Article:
There’s another element to this pandemic that hit close to home. The Black community was disproportionately affected by covid-19. I saw too many people, particularly minorities, suffer and die. I saw myself in every one of them. I was scared for myself and my mother, who lost her sister to the virus.

I know that taking the vaccine and demonstrating to the world my trust in science will not be enough to erase the stains of the past, but I hope it will spark the beginning/continuation of many healthy debates, education opportunities, inclusion, health care reforms among minority communities and offer a way forward to rebuilding trust among my community.

Who: Lindsey Sitz, 33

Her story: Sitz is a video journalist at The Washington Post. She was inside the U.S. Capitol on Jan. 6, when a mob of supporters of President Donald Trump stormed the building.

Jan. 6, 2021

From inside the Rayburn Senate building — the day rioters stormed the Capitol.

Driving into D.C. today I knew something would happen. We all knew.

My job today was to run camera for our live show on the hill: haul in gear, set up lights, and film our on-air reporter, Rhonda, as she delivers her spot-on analysis.

Our show started at noon — around 1:10, a mob scaled walls, broke windows, and used chemical irritants to break into the Capitol.

We heard “Shots fired” over an officer’s walkie talkie. We were told to find shelter.

We barricaded ourselves in a room in the basement. We are safe.

Who: Katherine Hunt, 36

Her story: Hunt, a freelance writer, got married to her partner, Melanie Howell, on Feb. 13 in New York City.

Katherine Hunt and Melanie Howell get married in downtown New York City on Feb. 13, 2021. (Courtesy of Paul Woo)
Katherine Hunt and Melanie Howell get married in downtown New York City on Feb. 13, 2021. (Courtesy of Paul Woo)

Feb. 14, 2021

Last night I became Melanie’s family. I haven’t had an immediate family (not legally anyway) since middle school. And now I am a wife! I am still floating. We wanted a traditional wedding, a big wedding. Even though the church was empty and our guests were tiles on a monitor, I felt less alone than I ever have. I had no idea such an overflow of love and support could transcend distance, disease, and global unrest to reach us in New York.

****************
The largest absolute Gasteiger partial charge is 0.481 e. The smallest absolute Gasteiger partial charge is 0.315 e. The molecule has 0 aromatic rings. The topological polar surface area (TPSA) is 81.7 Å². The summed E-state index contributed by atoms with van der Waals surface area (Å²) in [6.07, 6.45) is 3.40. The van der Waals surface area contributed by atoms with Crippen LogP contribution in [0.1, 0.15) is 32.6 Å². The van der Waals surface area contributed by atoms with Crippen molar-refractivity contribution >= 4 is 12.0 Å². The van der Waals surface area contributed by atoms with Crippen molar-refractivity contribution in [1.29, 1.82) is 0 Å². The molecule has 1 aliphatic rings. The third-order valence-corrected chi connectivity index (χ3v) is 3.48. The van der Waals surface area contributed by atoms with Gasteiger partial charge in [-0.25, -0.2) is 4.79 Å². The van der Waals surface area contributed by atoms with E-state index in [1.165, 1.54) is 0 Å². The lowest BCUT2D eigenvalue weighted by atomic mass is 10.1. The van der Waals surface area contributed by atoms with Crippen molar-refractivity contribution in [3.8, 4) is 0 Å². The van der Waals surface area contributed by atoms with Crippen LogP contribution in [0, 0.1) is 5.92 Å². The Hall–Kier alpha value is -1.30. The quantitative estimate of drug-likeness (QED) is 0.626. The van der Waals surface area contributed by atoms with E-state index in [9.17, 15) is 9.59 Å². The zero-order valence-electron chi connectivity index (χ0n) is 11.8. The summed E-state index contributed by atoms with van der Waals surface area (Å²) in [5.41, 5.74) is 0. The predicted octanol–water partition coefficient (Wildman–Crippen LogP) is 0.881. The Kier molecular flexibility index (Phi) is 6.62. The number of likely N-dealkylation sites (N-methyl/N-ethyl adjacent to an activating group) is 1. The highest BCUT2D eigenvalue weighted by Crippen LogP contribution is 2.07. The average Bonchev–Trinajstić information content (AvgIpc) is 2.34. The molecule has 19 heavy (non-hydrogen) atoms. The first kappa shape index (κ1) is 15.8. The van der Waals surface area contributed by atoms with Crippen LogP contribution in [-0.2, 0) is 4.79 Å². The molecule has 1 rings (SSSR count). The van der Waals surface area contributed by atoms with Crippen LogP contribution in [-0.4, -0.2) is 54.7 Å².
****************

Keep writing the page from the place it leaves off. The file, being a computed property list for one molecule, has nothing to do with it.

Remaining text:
I am so grateful we didn’t get the wedding we planned. When it became evident just one month ago that it was unsafe to have guests attend in person, I was sure our wedding day would be kind of sad. But it really wasn’t! Because it was all on Zoom, it was inclusive in ways we never could have foreseen. Melanie’s aunt, who we didn’t know was missing family events for years because of a spinal disease, was there. Anne got deployed last minute and still got to be in the virtual processional. Our pregnant bridesfolks were home safe. Grandpap is pushing 101 years old and there he was, safely at his granddaughter’s wedding, during a plague!

During our two years of engagement, a few people asked if I was nervous about marriage. I was never nervous about the marriage. I am so very sure of Melanie. That miracle of a human. The wedding, however — I wasn’t sure that any version of it would be afforded to us. Every few months since covid hit New York, we thought we would know soon if it would be safe to gather. As we got closer and closer to February 13, we still didn’t know. In September, it started to look like the worst of it was over. We reached out to a florist and made a wedding website. And then cases spiked again, the first variants appeared, and Melanie’s hospital started canceling surgeries. We replanned the whole thing in a month.

I cannot believe we pulled it off in a plague, in the aggression of this political climate, in all this global grief and loss and isolation. When Ruth Bader Ginsburg died, so many queer couples quietly wed. (Do cis straight people know this? I have no idea.) We texted urgently, privately among our queer friends — are we going to lose our right to family? It happened before. Voters repealed our rights in California the same year Barack Obama was elected. I was there. Only the couples that were already married retained their legal status.

A world-renowned tenor sang “Simple Gifts” at the ceremony. He’s a member of the church and lent us his voice for only a hundred bucks. He wore a bow tie. A vase of purple flowers sat on his mantle behind him. Streamed live from his home, the audio stuttered and skipped a bit. Somehow, that felt just right. It made the lyrics feel even truer:

'Tis a gift to be simple

'Tis a gift to be free

Our wedding was not the elaborate blowout we dreamed of. It was middle ground. It was simple. I felt free.